Sunday, December 28, 2008

Christmas in Arroyo Seco

We arrived in Arroyo Seco, our new home in Mexico where we're the only two gringos in el centro, just in time to celebrate a two-day fiesta for the birthday of the pueblo, followed by another Christmas fiesta, followed by a first Communion fiesta, followed by another....

The highlight last week was Santa's arrival to the village on Dec. 26. Our good friend and neighbor, Chena, dressed up and gave out a couple hundred Christmas presents to the village children (which took several of us several days to wrap). She summoned the children to the church by driving around the village honking the horn and blasting carols out of the truck speakers. As we arrived, the girls were already forming their own line, youngest and smallest in the front, oldest in the rear, boys the same. No pushing, no shoving, no whining, no crying. Wow.

Most of the presents had come by way of Sacramento, from generous donations from our friends and co-workers. A favorite present appeared to be the English children's books. Who knew? Our truck was loaded up for the drive down and fortunately we breezed through the Mexican customs checkpoint.

After Arroyo Seco, Santa took us several kilometers back into the deep, dark woods where the 'natives' have set up a camp where they work as produce pickers during the day. Chena says she goes at night because most of the children are working in the fields with their parents. She said she had taken some donated huaraches (Mexican sandals) and pants out to the workers recently. For some of them, it was their first set of trousers.

All the kids were thrilled to see Santa. Mothers pushed right up in the line as well, eager to get whatever gifts were being given.

Michael and I stood back and watched as Chena and her children and friends helped distribute the gifts and the candy.The stars were brilliant in the dark sky -- no light pollution here. It was as good a Christmas as we could wish for, as generous an event as we could imagine. And one of the reasons we've moved here.

Besides the fiestas, we're jam packing our days with trips to the surf beach (the surf is finally back up), trips on our new 4 x 4 Honda ATV (called a 'moto' down here), organizing our new home and getting ready for the next phase of construction, scheduled to begin tomorrow morning.

We've been here for a week and have had overnight guests already as we figure out how to make all of this work for everyone. Our nephew Nate and his mother Beth are in La Manzanilla for the winter. And our new good friend Laura from Calgary was here for several days, helping us all learn to speak Spanish. The village children have already fallen in love with her and we're hoping she'll return for a longer stay next time.


So it looks like everything is in place for another great winter in Mexico. Good friends, good food, good fun!

We're now back in touch with the world --- Michael got the internet hooked up with wireless internet and our vonage phone in this little village of 300 people, where only two other families appear to have internet connections.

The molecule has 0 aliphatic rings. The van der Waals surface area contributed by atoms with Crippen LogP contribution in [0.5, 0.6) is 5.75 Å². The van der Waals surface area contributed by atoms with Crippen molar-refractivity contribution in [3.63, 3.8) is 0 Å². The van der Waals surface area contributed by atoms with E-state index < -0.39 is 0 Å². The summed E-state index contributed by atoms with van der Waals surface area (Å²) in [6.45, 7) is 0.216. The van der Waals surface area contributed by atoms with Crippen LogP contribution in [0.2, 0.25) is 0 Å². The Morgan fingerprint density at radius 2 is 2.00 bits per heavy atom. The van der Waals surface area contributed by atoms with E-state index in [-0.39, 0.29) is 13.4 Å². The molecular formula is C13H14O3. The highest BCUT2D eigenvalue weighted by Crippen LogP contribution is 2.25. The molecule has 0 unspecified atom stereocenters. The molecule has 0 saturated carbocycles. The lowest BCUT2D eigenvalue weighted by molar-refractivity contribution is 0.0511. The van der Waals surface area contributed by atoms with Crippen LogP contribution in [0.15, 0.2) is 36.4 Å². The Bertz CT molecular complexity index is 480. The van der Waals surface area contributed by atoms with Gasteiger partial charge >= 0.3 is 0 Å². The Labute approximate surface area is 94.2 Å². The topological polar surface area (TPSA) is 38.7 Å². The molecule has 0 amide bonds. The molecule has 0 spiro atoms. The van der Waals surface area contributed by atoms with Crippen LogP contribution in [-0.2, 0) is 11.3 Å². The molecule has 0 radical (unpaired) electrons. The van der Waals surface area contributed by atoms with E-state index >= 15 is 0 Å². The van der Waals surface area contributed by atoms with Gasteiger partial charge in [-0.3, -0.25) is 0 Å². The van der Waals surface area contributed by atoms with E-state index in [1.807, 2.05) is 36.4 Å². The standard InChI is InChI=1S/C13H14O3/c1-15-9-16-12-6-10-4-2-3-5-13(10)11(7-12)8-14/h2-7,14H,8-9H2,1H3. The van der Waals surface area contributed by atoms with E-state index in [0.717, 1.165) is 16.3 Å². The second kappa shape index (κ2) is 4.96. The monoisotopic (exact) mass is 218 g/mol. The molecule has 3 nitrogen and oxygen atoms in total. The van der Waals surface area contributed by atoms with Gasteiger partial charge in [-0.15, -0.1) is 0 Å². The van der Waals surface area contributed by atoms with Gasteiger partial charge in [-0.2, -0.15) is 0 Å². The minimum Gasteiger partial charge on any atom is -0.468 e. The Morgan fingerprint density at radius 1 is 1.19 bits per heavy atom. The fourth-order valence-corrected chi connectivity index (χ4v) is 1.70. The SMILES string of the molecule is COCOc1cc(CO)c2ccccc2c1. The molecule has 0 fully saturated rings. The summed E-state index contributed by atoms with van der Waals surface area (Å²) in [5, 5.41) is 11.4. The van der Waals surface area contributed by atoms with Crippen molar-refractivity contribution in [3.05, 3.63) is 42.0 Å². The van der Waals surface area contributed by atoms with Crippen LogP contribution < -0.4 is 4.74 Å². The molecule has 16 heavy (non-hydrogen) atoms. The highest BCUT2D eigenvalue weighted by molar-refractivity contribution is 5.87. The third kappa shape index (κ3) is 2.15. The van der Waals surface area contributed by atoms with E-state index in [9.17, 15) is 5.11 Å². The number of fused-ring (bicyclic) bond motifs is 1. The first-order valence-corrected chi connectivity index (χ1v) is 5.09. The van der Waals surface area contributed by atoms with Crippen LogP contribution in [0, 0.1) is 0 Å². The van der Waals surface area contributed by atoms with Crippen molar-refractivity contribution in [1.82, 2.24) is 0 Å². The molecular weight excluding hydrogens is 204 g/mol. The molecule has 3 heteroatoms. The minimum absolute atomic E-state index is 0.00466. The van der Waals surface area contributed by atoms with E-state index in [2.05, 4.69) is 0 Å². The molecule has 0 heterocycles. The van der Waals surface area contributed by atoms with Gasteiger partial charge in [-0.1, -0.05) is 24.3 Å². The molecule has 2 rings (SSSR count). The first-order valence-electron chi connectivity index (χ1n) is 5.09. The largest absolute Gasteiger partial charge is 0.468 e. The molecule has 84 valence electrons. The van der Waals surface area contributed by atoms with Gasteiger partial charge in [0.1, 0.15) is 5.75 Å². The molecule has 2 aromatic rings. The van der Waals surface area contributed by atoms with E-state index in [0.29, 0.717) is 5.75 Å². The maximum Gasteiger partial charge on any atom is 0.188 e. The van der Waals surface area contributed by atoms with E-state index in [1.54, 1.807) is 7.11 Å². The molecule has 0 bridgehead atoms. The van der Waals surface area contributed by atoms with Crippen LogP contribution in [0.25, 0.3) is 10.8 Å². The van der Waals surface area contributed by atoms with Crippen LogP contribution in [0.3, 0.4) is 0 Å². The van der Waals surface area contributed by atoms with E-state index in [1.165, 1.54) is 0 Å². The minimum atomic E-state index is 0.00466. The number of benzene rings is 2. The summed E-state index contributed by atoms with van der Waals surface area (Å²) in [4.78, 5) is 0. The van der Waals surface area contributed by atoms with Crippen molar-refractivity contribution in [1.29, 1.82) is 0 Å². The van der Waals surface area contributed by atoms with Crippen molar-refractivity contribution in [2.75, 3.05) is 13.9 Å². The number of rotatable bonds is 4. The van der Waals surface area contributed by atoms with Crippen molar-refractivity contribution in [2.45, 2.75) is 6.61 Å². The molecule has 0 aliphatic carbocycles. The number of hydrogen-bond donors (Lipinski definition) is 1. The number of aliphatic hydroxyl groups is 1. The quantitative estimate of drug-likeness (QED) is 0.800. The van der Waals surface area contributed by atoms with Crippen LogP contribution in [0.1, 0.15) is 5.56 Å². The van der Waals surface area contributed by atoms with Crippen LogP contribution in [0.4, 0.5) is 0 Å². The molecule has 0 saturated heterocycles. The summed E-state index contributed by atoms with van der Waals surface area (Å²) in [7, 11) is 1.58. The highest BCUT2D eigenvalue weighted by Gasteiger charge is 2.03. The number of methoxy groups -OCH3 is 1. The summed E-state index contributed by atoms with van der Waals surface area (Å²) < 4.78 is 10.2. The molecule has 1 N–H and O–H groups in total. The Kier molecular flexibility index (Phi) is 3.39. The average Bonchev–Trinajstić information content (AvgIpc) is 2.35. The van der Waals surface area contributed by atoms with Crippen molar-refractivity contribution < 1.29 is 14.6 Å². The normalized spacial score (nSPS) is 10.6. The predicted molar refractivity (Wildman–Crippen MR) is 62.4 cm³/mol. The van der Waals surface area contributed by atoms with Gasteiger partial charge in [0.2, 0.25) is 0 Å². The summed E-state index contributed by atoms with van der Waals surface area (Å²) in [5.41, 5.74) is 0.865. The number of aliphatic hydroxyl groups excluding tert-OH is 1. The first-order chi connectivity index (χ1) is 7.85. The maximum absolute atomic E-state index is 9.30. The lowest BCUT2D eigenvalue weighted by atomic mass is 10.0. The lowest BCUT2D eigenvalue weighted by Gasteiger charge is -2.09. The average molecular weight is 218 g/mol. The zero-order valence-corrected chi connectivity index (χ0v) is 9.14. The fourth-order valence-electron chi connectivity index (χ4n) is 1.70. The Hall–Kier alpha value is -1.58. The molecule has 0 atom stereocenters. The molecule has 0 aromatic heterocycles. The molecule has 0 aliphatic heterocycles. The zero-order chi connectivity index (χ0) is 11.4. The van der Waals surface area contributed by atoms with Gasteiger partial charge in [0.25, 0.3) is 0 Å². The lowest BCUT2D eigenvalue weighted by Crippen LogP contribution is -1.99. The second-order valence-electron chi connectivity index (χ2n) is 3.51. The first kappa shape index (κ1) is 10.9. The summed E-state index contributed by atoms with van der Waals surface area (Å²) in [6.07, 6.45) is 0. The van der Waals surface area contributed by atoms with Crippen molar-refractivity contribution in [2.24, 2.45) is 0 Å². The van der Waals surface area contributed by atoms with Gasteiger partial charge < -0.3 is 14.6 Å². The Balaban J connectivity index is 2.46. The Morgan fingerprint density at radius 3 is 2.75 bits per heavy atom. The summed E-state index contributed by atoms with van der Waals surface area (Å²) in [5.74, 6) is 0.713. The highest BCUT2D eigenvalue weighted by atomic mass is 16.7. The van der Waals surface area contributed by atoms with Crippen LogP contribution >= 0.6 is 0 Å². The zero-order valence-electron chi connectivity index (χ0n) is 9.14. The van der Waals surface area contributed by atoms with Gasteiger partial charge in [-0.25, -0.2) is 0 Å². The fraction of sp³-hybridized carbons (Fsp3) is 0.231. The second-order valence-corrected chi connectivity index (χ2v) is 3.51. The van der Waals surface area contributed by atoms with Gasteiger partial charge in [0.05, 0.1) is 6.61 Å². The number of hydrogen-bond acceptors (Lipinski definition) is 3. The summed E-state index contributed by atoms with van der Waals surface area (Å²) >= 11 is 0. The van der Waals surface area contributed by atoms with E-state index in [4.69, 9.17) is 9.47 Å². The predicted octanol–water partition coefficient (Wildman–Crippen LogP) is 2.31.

Have a great, warm first of the year -- wherever you are -- and please let us know how you're doing. I'd love to hear from you.



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Monday, December 1, 2008

A Mexico family holiday

We've just arrived back to a foggy, cold Sacramento morning, reminding us of why we're moving back to Mexico in just a few short weeks.

We did a quick trip down to La Manzanilla for the holidays --- Thanksgiving and my birthday --- and Dustin, Camelia, Sasha and Dylan all joined us for the festivities. The beach was relatively deserted, the water was warm, the company delightful!

My birthday gift this year was a family portrait on the beach. Sasha turned three months old while we were vacationing. It seemed mui importante to have pictures taken where we don't have to layer up in fleece.

We launched the next stage of construction of our home/compound in Arroyo Seco, meeting with our contractor Arturo multiple times as I changed my mind --- daily. But construction on the bathrooms should begin any day, the tile has been purchased for the floor of the palapa, a few miscellaneous projects to ready the property for our arrival by Christmas.

We had many lovely afternoons in Arroyo Seco with our friends Chena and Chon and family. They have thoughtfully opened a taco stand across the street from us, assuring us that we'll never have to cook again if we don't want to. We're encouraging her to sell upscale coffee too so I don't have to figure out how to brew it for all the friends and family heading our way this winter. She's game, she says.

After the kids went back to their respective homes, Michael and I stayed for another day or two to make sure that construction was on track and that two of the Four Headlamps participate in the first open mic night at Palapa Joe's. Does it mean it was a success if it no-one threw any fruits or vegetables?

A few audience members even talked to us about joining the band for some future jam sessions.

I'm excited about our move to Arroyo Seco --- working on my Spanish, helping treat some of the unhealthy dogs in the village through Cisco's Amigos, teaching some English to the village children, playing music with friends and family.

I just have to get through the next two weeks of foggy weather while we all slog through the last few weeks of the semester. Then, andale! As we used to say while cruising our boat, time to head south until the butter melts!

The video below: While we were in Arroyo Seco, Chena and Chon brought their pet coatamundi over to play. Reminds me of the pet racoons my cousin Roger would rescue and raise around Seneca Lake.

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